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Why do computers stop and what can be done about it? (1985) [pdf] (jimgray.azurewebsites.net)
23 points by twoodfin 16 days ago | hide | past | favorite | 6 comments

This was written in 1985. That's 36 year ago. The more things change, the more they have stayed the same.

> Even in a high availability system, hardware is a minor contributor to system outages.


> By applying the concepts of fault-tolerant hardware to software construction, software MTBF can be raised by several orders of magnitude.


> Dealing with system configuration, operations, and maintenance remains an unsolved problem.

> Dealing with system configuration, operations, and maintenance remains an unsolved problem.

I have no experience whatsoever with them, but I think I've seen many mentions over the years of how IBM mainframes have been designed to keep running while anything is modified or swapped out.

I also remember years ago reading about a research OS, which journaled everything such that you could supposedly pull the plug at any random moment and recover the running state with no trouble.



At a high level, think of how much money Amazon pours into AWS, Microsoft spends on Azure or O365, or Google spends on their GCP & Internal systems.The dollar amounts spent are staggering, yet all major systems continue to have outages that usually boil down to "Human Error".

The stability of the mainframes may be misleading, as the older isolated systems are different than the networked systems.

I would postulate that for a general purpose computer, software stability is directly proportional to connectivity.

I remember a discussion about a set of changes introducing a null check which was technically redundant and Linus criticizing said change for it. However, in my opinion redundant checks are often not a bad idea since while a check might be redundant now, software is ever changing and these "redundant" checks often help catch mistakes so long as they can be afforded from a performance perspective. I pretty much never view a check as redundant unless the check is in the same function or if it is in the same _small_ module.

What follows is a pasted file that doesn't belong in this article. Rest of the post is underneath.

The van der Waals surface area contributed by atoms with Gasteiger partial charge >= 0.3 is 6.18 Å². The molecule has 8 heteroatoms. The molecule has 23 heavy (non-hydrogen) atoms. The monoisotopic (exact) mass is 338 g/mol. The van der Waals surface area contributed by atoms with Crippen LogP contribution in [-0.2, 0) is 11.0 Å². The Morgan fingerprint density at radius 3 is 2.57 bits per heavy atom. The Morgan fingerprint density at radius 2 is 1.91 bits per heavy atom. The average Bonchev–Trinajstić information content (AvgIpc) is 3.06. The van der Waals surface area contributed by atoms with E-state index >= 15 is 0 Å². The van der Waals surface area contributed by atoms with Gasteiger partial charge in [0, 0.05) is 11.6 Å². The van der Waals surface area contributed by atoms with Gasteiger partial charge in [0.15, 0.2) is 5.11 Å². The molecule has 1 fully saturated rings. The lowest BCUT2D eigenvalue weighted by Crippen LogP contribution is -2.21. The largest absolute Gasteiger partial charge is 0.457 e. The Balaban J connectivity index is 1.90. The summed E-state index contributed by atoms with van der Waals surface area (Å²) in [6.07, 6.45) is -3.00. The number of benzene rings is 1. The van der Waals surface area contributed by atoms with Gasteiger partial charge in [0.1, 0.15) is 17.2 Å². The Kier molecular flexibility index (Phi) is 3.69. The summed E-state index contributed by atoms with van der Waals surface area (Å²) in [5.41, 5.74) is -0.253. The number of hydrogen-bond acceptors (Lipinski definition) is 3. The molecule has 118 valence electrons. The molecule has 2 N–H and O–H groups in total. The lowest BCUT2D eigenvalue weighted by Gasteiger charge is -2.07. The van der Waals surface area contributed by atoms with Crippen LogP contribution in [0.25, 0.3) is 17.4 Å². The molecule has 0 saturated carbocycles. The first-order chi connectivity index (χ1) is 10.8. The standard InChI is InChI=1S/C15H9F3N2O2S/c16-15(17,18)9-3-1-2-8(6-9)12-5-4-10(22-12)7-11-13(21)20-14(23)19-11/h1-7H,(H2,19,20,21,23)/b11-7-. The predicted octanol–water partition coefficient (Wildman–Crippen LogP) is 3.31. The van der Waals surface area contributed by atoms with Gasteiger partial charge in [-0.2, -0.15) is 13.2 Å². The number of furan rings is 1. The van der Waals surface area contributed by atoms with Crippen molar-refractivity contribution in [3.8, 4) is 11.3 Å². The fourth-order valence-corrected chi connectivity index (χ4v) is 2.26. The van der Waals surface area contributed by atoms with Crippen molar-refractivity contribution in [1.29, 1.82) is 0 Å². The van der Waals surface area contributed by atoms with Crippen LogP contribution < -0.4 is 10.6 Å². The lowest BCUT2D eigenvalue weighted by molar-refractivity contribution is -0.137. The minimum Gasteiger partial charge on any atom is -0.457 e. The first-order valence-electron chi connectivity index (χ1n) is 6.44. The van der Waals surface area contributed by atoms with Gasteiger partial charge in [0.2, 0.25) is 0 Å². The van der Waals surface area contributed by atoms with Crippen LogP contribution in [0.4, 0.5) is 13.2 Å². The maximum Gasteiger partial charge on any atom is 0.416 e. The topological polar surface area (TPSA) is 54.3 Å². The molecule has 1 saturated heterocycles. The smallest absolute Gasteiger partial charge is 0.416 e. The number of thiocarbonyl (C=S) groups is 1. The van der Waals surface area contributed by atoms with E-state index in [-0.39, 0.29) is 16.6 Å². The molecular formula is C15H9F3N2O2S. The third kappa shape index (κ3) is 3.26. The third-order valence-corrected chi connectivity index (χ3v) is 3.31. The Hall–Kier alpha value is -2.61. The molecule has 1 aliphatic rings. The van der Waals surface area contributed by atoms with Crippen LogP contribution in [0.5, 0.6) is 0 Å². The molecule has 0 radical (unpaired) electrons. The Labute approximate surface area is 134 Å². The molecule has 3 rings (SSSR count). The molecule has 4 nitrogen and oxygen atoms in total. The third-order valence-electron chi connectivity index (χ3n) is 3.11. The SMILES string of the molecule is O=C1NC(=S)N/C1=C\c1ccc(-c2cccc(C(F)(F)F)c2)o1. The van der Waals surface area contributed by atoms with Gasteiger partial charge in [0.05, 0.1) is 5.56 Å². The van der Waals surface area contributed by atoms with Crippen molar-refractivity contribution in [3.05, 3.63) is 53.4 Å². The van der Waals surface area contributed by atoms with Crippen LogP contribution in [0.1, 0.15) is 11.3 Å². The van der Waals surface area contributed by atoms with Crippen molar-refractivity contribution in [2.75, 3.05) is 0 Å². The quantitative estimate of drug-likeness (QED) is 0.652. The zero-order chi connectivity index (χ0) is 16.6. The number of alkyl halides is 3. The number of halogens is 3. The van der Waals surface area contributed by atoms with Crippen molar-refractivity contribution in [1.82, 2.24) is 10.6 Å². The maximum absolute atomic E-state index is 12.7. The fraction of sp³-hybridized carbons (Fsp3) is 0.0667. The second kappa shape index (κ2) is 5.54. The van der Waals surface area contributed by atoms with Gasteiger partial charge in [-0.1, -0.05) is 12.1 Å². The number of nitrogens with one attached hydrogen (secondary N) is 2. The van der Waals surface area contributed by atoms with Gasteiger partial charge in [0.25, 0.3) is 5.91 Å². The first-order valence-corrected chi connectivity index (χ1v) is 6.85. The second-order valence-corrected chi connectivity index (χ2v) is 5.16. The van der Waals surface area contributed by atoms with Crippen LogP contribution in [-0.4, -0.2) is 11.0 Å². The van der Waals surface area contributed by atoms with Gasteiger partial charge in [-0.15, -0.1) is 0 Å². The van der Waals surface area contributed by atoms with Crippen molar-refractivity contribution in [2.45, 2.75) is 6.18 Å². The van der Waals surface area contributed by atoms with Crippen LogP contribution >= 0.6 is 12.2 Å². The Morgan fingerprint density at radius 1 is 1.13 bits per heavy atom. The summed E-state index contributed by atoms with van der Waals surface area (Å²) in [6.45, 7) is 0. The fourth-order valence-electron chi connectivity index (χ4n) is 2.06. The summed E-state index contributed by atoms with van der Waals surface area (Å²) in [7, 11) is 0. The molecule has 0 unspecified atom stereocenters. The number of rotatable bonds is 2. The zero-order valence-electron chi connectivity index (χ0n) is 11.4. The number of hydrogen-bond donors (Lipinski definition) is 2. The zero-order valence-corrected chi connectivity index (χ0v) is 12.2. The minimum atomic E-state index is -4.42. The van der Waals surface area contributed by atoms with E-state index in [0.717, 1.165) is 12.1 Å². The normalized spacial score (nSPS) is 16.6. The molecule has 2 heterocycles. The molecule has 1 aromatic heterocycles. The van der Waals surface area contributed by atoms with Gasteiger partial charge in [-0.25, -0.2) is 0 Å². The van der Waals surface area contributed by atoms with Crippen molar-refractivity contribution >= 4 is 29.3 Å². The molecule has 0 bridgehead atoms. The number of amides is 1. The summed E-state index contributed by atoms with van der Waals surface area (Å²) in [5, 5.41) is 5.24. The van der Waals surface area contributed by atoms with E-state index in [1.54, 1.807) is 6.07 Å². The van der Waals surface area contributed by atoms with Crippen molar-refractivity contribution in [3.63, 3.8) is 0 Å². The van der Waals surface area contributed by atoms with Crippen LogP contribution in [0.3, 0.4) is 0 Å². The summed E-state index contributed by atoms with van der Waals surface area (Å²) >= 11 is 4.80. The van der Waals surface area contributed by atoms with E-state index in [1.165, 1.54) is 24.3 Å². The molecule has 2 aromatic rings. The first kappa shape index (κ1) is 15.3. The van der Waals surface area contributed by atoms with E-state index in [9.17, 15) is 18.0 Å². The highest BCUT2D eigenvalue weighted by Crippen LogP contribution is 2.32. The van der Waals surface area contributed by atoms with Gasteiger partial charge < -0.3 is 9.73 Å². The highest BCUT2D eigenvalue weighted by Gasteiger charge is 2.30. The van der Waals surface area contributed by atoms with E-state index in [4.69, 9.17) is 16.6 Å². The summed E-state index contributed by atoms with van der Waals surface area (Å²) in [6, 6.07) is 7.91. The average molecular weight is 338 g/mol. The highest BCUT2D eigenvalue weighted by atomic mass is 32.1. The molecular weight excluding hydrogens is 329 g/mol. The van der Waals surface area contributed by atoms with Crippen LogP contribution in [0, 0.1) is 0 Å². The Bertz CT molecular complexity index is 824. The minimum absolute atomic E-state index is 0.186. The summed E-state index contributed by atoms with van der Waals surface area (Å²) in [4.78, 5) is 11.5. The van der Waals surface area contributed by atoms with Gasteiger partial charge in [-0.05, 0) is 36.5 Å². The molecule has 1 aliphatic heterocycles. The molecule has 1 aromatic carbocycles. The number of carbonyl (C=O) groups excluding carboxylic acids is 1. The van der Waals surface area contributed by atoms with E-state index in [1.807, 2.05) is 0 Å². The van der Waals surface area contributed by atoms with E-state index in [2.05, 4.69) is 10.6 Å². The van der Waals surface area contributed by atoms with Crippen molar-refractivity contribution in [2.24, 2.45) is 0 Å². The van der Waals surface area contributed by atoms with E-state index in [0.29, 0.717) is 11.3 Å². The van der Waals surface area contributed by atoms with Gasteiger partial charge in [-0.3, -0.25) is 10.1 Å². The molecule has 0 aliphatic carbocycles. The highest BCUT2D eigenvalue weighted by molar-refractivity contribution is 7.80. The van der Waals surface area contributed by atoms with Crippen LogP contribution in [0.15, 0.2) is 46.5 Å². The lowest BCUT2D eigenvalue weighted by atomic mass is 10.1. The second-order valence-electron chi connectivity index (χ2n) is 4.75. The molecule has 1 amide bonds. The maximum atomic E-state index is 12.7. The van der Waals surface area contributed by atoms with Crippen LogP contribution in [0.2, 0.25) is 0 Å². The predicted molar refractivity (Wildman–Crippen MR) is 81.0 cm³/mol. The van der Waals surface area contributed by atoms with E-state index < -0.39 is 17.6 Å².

Something I'd also really like to see more often in various systems is a better config for enabling/disabling various checks sort of like how log levels can be adjusted. i.e., checks divided into something like expensive, noticeable, and minor overhead as well as by software module so you could enable/disable all checks related to some particular subsystem without enabling expensive checks globally or having to individually enable each check.

Some people say if the check is worth doing at all, it should always be enabled, but I think that overlooks the reality that some checks can be useful but expensive. For an example of such a check, whenever I implement a custom data structure, I find it useful to have assertions before and after each operation checking that all conditions hold such as an order of elements being preserved. That check is O(n) though so you definitely don't want it running in production or even in most debug builds.

Nobody can prove that they stop...

Um, a (1985) might be useful here.

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